PRIME Minister Boris Johnson sent a warning to Russian President Vladimir Putin yesterday amid fears Russia will invade Ukraine.
Mr Johnson warned the Russian leader that invading the Ukraine would be a “disastrous step” and a “painful, violent and bloody business” as Britain and the United States removed diplomats from its embassies in the Ukrainian capital Kiev.
Russia has denied any intention to invade Ukraine, but has massed an estimated 100,000 troops along the country’s border.
The UK Home office said the removal was a “response to growing threat from Russia”.
The Foreign Office added: “The British Embassy remains open and will continue to carry out essential work.”
The Biden administration also told diplomats’ and their families to leave Ukraine and warned that a Russian invasion “could come at any time”.
Mr Johnson added that intelligence suggested Russia was planning a “lightning raid” on Kyiv as British staff and their families began leaving the Ukrainian capital.
He sent a warning to Putin that an invasion of Ukraine would be a “disastrous step” that could see Russia bogged down in a bloody and protracted conflict.
Mr Johnson said he did not believe war was inevitable and there was a chance that “sense can still prevail”.
Mr Johnson said: “We do think it prudent to make some changes now.”
“The intelligence is very clear that there are 60 Russian battle groups on the borders of Ukraine, the plan for a lightning war that could take out Kyiv is one that everybody can see.”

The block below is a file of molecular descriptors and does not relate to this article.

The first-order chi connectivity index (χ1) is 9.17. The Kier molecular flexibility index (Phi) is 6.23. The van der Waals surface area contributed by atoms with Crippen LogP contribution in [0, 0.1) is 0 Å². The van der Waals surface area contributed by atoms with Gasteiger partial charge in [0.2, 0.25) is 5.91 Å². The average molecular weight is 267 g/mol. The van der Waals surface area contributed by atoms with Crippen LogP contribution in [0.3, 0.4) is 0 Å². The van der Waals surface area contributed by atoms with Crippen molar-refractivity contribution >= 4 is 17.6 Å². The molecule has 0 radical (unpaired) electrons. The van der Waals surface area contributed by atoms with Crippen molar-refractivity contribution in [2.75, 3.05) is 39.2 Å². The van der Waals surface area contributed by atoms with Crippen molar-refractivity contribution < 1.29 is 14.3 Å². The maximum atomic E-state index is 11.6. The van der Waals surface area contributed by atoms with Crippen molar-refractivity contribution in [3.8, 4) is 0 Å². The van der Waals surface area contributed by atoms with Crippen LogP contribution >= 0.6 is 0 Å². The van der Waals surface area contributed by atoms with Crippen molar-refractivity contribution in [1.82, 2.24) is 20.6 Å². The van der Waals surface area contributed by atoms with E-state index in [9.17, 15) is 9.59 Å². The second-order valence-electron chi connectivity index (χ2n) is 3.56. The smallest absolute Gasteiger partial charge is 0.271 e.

“We need to make it very clear to the Kremlin, to Russia, that that would be a disastrous step.”
He warned that the people of Ukraine would resist any invasion and “from a Russian perspective, (it) is going to be a painful, violent and bloody business”, he said.
“I think it’s very important that people in Russia understand that this could be a new Chechnya.”
UK Foreign Secretary Liz Truss, speaking to the media in Brussels, said a “very strong package of sanctions” has been prepared “should Russia stage an incursion into Ukraine”.
Mr Johnson joined talks with allies, including US President Joe Biden last night.
France’s Emmanuel Macron, Germany’s Olaf Scholz, Poland’s Andrzej Duda and Italy’s Mario Draghi were also on the call, along with the leaders of the European Union and Nato.
The Prime Minister’s comments came after Mr Biden suggested that a “minor incursion” may result in a more measured response by the United States and allies.
Denmark is sending a frigate to the Baltic Sea and is set to deploy F-16 fighter jets to Lithuania, Spain is sending ships and is considering sending fighter jets to Bulgaria, France has expressed its readiness to send troops to Romania, and the Netherlands is sending two F-35 fighter planes to Bulgaria from April.
Nato secretary general Jens Stoltenberg, who held talks with Foreign Secretary Liz Truss in Brussels, suggested additional battle groups could be deployed to eastern Europe.
He said: “We continue to call on Russia to de-escalate and choose the path of diplomacy.”
But in response to Russia’s calls for Ukraine to be blocked from joining the alliance, he added: “We stand for the right of each nation to choose its own alliances and Nato’s door remains open.”
Troops are also taking part in exercises in Belarus, which borders Ukraine to the north.
The UK has also accused Russia of increased cyber activity and widespread disinformation, as well of plotting to install a puppet government in Kyiv, something dismissed as “nonsense” by Moscow.